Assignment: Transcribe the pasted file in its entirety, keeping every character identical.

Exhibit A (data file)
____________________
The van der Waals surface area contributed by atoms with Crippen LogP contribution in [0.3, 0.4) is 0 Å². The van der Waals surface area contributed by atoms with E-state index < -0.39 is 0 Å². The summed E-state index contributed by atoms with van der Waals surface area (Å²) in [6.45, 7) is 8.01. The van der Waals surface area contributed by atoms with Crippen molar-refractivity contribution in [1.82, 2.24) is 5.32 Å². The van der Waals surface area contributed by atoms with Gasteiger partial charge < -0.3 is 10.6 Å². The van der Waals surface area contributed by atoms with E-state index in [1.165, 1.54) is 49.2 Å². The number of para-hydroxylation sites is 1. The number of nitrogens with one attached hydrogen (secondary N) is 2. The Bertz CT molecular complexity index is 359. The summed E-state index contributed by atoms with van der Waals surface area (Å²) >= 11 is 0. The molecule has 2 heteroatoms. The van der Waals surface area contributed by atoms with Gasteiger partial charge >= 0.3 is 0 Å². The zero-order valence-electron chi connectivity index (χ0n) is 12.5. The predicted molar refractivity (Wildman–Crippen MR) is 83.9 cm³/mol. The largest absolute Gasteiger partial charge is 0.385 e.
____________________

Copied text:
The van der Waals surface area contributed by atoms with Crippen LogP contribution in [0.3, 0.4) is 0 Å². The van der Waals surface area contributed by atoms with E-state index < -0.39 is 0 Å². The summed E-state index contributed by atoms with van der Waals surface area (Å²) in [6.45, 7) is 8.01. The van der Waals surface area contributed by atoms with Crippen molar-refractivity contribution in [1.82, 2.24) is 5.32 Å². The van der Waals surface area contributed by atoms with Gasteiger partial charge < -0.3 is 10.6 Å². The van der Waals surface area contributed by atoms with E-state index in [1.165, 1.54) is 49.2 Å². The number of para-hydroxylation sites is 1. The number of nitrogens with one attached hydrogen (secondary N) is 2. The Bertz CT molecular complexity index is 359. The summed E-state index contributed by atoms with van der Waals surface area (Å²) >= 11 is 0. The molecule has 2 heteroatoms. The van der Waals surface area contributed by atoms with Gasteiger partial charge >= 0.3 is 0 Å². The zero-order valence-electron chi connectivity index (χ0n) is 12.5. The predicted molar refractivity (Wildman–Crippen MR) is 83.9 cm³/mol. The largest absolute Gasteiger partial charge is 0.385 e.